Wed, 05 Jun 2013
Accusing colleagues of fabricating evidence will not necessarily render re-engagement at a different location impracticable says the EAT in Oasis Community Learning v Wolf (UKEAT/0364/12).
By Catherine Jones
The Claimant was a teacher engaged by the Respondent at a school in Immingham, who was dismissed following allegations of misconduct and a disciplinary procedure. On the fourth day of the hearing, the Respondent agreed to a finding of unfair dismissal. Victimisation and whistleblowing claims had been made but were withdrawn at an early stage.
During the course of the dispute, the Claimant had made various allegations in correspondence against the Respondent and other members of staff, including that evidence had been fabricated. The Respondent relied on this correspondence as evidence that the relationship was such as to make re-engagement impracticable.
The Claimant in this case, despite initially seeking reinstatement, accepted that it would not be practicable to seek reinstatement at the school in Immingham. The Tribunal was therefore only required to consider re-engagement at an alternative site.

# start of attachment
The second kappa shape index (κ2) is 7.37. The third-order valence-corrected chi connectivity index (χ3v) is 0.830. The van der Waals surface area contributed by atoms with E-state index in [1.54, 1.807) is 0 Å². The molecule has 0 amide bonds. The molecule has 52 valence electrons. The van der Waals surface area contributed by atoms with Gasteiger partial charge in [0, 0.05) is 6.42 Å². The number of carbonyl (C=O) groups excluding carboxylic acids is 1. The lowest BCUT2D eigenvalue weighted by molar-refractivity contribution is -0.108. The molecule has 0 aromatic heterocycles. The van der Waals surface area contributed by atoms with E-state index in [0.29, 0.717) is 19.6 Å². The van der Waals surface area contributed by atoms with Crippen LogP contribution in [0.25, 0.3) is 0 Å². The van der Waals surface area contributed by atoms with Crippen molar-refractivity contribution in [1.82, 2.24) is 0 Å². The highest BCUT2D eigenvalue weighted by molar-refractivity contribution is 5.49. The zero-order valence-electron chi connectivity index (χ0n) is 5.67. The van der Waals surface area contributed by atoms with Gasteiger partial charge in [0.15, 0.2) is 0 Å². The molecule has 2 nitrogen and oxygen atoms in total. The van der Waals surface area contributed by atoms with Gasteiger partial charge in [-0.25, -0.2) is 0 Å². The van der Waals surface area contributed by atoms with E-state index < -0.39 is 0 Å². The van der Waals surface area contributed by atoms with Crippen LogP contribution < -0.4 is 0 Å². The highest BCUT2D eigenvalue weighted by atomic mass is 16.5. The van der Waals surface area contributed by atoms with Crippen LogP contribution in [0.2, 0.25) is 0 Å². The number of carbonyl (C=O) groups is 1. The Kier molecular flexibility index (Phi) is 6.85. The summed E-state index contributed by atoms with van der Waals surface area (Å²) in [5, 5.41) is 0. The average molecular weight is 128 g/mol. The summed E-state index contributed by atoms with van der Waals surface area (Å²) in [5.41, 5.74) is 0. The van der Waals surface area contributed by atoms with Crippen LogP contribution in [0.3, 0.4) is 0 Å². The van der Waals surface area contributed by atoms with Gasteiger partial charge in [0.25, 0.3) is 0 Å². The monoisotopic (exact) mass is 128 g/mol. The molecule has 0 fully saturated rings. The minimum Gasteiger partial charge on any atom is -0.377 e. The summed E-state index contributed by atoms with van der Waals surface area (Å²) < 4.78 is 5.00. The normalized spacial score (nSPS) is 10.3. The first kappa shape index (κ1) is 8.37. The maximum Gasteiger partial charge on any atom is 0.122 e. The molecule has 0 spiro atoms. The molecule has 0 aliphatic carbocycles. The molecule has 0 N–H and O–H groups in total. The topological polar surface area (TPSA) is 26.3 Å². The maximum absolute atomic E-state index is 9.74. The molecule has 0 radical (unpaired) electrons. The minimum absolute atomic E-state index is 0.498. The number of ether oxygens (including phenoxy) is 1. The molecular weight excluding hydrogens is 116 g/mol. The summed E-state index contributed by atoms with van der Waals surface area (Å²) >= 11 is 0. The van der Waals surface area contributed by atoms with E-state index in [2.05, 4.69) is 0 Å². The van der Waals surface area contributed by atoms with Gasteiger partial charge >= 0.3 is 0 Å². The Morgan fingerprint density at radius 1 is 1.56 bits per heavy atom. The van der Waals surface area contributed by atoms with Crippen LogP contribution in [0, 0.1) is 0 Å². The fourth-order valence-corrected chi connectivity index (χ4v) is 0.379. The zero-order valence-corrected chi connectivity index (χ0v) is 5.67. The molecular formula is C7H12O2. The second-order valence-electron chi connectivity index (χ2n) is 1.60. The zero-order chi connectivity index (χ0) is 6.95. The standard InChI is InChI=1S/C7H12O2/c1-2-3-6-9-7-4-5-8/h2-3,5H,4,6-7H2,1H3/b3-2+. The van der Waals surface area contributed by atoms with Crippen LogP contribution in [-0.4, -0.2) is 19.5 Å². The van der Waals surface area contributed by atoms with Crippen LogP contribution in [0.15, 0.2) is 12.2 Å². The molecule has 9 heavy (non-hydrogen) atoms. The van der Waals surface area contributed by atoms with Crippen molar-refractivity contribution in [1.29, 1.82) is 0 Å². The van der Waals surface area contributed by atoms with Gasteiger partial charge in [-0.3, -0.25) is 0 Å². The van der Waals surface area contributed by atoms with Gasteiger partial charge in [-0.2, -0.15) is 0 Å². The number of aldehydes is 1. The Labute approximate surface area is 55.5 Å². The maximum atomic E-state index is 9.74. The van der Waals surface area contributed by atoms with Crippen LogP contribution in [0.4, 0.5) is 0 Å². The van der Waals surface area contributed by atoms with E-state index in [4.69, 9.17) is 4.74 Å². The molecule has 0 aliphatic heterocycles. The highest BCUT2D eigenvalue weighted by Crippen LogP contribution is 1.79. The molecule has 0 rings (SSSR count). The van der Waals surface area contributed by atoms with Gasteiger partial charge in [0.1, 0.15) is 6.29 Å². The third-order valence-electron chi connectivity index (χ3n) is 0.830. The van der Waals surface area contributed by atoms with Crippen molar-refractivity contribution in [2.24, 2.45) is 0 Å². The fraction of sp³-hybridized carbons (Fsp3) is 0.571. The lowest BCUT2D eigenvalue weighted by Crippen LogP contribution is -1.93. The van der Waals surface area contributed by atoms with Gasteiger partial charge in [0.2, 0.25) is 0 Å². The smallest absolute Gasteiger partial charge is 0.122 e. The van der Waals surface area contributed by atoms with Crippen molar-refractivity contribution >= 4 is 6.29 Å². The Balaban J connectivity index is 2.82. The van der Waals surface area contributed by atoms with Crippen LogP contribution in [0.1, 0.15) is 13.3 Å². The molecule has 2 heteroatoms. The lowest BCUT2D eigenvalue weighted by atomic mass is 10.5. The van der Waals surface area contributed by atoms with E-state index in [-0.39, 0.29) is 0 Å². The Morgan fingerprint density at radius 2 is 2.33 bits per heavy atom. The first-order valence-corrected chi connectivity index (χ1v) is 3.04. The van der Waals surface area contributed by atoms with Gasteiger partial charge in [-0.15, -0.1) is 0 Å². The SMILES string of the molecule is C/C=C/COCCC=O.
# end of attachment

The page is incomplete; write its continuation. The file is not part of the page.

At the remedy hearing a re-engagement order was made specifying that the Claimant was to be engaged at a different school in Croydon. The Tribunal distinguished the case of Nothman v London Borough of Barnet (no 2)  IRLR 65 for two reasons: the Claimant here was not alleging that he was the victim of a conspiracy and he was not seeking re-engagement at the same school.
The Respondent appealed against the making of that order (which had been complied with by the time of the hearing before the EAT).
The Tribunal’s decision was upheld.
The fact that the re-engagement was to be at a different school was said to be of “fundamental importance”. The Tribunal had recognised that the Claimant was capable of causing difficulties as an employee, but regarded him as willing and able to start afresh at the new school. That assessment could not be said to be perverse.
The Respondent’s submission that Nothman should not be read too literally so as to be confined to allegations of “conspiracy” was accepted. The issue was whether allegations were made by the dismissed employee that would make it impracticable to re-engage him.
The EAT expressly stated that every case will turn on its facts and that no general conclusions about the readiness with which reinstatement or re-engagement orders should be made should be drawn from this case. Nevertheless, it is plain that the crucial fact at play here was that the proposed re-engagement was at a different site. It was said to be “inherently unlikely that any difficulties outside the sphere of those with whom he would have a regular working relationship would be such as to render his re-engagement impracticable”.
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